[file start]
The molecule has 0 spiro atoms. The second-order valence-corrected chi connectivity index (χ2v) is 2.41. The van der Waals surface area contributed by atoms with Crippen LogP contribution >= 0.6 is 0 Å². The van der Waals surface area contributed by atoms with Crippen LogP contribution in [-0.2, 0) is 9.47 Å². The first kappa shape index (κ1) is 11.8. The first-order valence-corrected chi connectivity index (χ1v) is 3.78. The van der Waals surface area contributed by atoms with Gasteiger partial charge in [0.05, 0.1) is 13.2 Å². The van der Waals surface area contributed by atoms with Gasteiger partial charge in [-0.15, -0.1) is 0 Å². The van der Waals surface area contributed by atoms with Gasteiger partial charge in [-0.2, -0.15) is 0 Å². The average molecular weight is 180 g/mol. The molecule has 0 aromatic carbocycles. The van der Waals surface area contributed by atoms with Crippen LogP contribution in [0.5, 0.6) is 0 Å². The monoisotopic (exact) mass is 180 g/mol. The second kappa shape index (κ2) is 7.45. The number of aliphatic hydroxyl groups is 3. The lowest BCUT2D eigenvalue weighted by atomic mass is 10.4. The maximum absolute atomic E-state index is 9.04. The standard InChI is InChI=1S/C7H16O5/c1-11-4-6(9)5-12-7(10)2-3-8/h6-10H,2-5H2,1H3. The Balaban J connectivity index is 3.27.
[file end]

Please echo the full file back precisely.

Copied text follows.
The molecule has 0 spiro atoms. The second-order valence-corrected chi connectivity index (χ2v) is 2.41. The van der Waals surface area contributed by atoms with Crippen LogP contribution >= 0.6 is 0 Å². The van der Waals surface area contributed by atoms with Crippen LogP contribution in [-0.2, 0) is 9.47 Å². The first kappa shape index (κ1) is 11.8. The first-order valence-corrected chi connectivity index (χ1v) is 3.78. The van der Waals surface area contributed by atoms with Gasteiger partial charge in [0.05, 0.1) is 13.2 Å². The van der Waals surface area contributed by atoms with Gasteiger partial charge in [-0.15, -0.1) is 0 Å². The van der Waals surface area contributed by atoms with Gasteiger partial charge in [-0.2, -0.15) is 0 Å². The average molecular weight is 180 g/mol. The molecule has 0 aromatic carbocycles. The van der Waals surface area contributed by atoms with Crippen LogP contribution in [0.5, 0.6) is 0 Å². The monoisotopic (exact) mass is 180 g/mol. The second kappa shape index (κ2) is 7.45. The number of aliphatic hydroxyl groups is 3. The lowest BCUT2D eigenvalue weighted by atomic mass is 10.4. The maximum absolute atomic E-state index is 9.04. The standard InChI is InChI=1S/C7H16O5/c1-11-4-6(9)5-12-7(10)2-3-8/h6-10H,2-5H2,1H3. The Balaban J connectivity index is 3.27.